Wednesday, 31 March 2010


I'm still working (or not!) on quilting the wedding quilt, so still have no real progress to show, and I am staying strong about not starting on anything else until that's done. Well. Sort of. I've been spending rather a lot of time procrastinating by designing quilts instead! I've just finished refining the pattern for Eleanor's bed quilt:
It uses Patty Young's Flora & Fauna range, in the raspberry and stone colourways I love. And I've just this minute (as I've been typing) realised it will clash horribly with her wall quilt!
And this will be the matching teddy quilt; she already has one, but that's a bit small (and a second will never go astray!), and I love the idea of it matching hers.
This doll quilt may look familiar, as Iced Chocolate (the winter swap quilt I recently made) evolved from this design.

I'm now torn about making this quilt for Eleanor's room, but I love both of the designs and the fabrics...

I'll need to get on with these in the coming months, as sometime after August, there'll be a new resident in Eleanor's cot - I'll hopefully find out in a week whether it will be a new niece or nephew! (And then I'll be able to start designing a baby's quilt with the elephant fabrics I've been collecting for just this purpose.)

Tuesday, 23 March 2010

Some older quilts

I'm still working on quilting the queen-size quilt, and it doesn't look much different, although I have finally finished the now-hated double-stipple, and am fmq-ditching the stars. So I thought I'd show you some more of my quilts which weren't fully blogged at the time. This is a series of four square play quilts made for a friend's four children at Chrismas 2007. You can see all four together here.

Up first is Sun, Sand & Sea.
I designed this one to use the four corner blocks I'd originally made for another project, then changed my mind.
If I were making this now, I'd add a lot more quilting - although admittedly I was in a huge rush to get them finished and sent to arrive in time for Christmas!
You can see below how I labelled all of my quilts at this point; hand-embroidering ym initials and the year into the binding with DMC floss. That changed shortly after, and I now print a label for almost every quilt with the following information: quilt name, any personal or quilt details, such as a baby's name and birth date, fibre content of the inner and outer and care instructions. I also identify myself as the maker and designer and inlcude the year and my location. Some quilts require my full name, address and phone number - if they're for exhibition or publication in a magazine. I often include a message either from myself or the person commissioning the piece.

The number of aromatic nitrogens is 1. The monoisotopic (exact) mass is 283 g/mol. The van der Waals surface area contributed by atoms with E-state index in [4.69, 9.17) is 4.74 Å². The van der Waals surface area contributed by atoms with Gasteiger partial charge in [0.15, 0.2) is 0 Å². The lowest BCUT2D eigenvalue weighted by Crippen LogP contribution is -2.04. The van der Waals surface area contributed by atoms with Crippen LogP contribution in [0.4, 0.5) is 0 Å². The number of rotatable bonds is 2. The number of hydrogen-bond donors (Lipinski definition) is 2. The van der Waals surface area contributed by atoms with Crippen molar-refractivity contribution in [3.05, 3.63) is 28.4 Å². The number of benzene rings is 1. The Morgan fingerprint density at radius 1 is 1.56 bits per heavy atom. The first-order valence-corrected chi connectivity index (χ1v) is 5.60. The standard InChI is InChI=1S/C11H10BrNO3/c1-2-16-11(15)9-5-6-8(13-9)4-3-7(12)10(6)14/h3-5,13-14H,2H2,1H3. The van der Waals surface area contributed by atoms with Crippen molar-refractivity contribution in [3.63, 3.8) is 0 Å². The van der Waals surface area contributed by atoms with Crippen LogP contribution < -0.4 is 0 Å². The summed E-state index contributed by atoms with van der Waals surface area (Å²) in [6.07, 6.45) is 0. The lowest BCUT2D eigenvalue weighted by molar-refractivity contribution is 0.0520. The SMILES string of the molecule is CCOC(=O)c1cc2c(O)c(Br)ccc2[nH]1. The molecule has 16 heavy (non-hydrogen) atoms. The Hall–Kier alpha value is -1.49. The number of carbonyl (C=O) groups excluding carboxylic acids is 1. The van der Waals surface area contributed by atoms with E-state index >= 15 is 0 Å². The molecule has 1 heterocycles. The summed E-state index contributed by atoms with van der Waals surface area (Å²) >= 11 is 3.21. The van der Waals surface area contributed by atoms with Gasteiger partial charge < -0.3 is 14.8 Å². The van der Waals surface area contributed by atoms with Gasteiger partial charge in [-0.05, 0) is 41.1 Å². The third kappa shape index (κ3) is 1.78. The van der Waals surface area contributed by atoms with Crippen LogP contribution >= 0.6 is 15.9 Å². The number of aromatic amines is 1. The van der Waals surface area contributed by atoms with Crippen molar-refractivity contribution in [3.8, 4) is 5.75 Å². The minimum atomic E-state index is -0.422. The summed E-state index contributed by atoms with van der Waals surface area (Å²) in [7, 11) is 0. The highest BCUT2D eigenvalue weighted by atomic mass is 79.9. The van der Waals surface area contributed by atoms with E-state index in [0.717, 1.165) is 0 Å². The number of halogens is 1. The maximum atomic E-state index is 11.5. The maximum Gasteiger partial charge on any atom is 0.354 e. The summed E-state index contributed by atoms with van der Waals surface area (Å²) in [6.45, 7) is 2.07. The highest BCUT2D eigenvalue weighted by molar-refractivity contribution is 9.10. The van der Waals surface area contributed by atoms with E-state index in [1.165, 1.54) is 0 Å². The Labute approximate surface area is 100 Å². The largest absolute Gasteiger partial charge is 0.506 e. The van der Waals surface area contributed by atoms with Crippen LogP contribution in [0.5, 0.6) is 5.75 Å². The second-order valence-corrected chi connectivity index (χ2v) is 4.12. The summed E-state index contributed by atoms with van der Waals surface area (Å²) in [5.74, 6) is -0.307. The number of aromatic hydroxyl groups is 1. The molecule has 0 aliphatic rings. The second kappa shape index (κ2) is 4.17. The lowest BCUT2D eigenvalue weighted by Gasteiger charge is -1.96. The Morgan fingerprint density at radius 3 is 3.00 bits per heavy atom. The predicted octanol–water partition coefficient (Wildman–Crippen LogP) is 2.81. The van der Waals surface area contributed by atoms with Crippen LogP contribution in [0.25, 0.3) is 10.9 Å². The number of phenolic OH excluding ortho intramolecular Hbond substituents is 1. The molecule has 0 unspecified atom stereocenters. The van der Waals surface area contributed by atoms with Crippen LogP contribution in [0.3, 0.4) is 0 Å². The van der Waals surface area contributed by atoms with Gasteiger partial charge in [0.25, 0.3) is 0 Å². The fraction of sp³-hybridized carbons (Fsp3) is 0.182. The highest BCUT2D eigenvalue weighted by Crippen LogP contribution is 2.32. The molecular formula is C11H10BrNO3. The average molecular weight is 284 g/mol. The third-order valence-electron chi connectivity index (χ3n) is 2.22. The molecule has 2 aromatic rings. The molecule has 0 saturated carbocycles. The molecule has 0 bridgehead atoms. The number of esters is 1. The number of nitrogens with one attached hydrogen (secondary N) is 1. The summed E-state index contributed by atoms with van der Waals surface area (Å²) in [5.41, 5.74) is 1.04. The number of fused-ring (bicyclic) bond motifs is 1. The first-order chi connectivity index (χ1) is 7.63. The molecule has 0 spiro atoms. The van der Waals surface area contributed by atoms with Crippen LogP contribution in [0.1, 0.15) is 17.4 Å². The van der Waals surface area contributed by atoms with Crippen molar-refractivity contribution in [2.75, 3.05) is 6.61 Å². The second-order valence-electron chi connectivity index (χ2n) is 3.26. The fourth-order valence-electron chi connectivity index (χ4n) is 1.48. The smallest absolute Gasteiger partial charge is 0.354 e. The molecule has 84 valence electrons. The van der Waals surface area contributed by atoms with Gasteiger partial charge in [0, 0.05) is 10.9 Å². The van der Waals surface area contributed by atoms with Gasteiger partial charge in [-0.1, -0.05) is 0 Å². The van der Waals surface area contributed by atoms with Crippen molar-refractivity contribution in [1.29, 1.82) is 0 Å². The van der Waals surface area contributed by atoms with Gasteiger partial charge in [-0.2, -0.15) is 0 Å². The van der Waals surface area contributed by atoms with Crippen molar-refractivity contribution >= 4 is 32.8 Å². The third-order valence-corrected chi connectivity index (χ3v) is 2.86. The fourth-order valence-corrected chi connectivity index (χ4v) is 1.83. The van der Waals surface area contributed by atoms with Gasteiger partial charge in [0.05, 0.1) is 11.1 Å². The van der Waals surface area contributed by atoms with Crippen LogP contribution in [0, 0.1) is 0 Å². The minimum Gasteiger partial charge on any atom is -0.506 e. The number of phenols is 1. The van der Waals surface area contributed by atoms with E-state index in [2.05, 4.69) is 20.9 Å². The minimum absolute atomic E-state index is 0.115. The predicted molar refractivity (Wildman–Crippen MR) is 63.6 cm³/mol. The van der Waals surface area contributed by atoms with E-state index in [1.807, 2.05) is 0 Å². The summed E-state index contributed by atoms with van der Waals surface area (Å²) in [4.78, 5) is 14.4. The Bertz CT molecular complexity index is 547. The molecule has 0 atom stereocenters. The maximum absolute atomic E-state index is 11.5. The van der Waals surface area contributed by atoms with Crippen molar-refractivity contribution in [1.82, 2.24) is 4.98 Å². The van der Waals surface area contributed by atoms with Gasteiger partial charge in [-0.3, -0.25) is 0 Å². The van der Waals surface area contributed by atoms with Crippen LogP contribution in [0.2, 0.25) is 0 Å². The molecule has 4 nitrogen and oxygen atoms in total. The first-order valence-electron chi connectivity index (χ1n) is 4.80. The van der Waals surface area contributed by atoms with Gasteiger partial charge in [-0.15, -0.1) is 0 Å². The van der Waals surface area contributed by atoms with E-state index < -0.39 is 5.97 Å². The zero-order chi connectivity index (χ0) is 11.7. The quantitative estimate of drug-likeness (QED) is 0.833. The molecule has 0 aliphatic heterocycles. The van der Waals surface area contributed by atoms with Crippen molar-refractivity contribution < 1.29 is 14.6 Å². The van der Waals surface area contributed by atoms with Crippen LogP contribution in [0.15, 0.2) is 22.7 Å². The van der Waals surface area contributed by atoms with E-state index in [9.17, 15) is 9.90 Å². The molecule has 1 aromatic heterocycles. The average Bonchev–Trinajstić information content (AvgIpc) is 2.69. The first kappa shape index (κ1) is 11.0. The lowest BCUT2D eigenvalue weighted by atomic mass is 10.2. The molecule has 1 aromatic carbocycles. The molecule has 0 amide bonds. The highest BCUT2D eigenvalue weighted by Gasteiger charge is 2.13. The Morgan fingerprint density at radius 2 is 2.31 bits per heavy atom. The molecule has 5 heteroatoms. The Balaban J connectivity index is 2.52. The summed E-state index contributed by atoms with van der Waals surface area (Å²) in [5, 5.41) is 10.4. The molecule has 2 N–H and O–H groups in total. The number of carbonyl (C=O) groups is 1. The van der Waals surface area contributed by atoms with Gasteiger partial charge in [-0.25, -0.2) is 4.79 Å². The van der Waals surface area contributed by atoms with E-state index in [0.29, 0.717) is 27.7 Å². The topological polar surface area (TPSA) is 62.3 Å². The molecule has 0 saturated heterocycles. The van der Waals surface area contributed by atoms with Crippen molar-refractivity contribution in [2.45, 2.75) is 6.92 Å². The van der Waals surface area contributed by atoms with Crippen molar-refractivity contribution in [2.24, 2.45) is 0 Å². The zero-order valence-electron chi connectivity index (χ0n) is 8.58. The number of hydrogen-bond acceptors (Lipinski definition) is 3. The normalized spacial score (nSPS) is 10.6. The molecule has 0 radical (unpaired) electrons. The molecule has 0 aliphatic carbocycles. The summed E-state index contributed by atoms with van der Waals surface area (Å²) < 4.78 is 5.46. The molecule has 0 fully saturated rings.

Next up is Cabins in Queensland - the name reflects the quilts' destination.
This quilt used some of the bright log cabin blocks I made using strips swapped with other EB Quilters.
I later used more of the same blocks in a reversed setting (i.e. I started with the hot colours in the centre)  for a friend's baby.
This was also very simply quilted; in the ditch between blocks and around the red centres.
I think I still have a few of these blocks left over!

The third of these quilts is Butterfly Carnival.
I really wanted to feature the fun butterfly print, and chose the basic red, white and black to give it a dramatic look.
The pinwheel blocks add to the movement. I really like the effect gained by fussy-cutting the black and white print for the centre block below.
And I love the bold striped border! I rememeebr not having time to go and get a larger piece for the backing, so added a couple of borders to the main piece of white, which led to the challenge of placing and positioning the backing accurately. I did an ok job!

The final quilt is my favourite. I love the colour combination in Blueberry & Lime.
This is another of my medallion-style quilts where the pattern is created by different colouring of the patches in the blocks, although it is simpler than most of my others (e.g. Eleanor's Quilt, Evening Indulgence and Daydreams).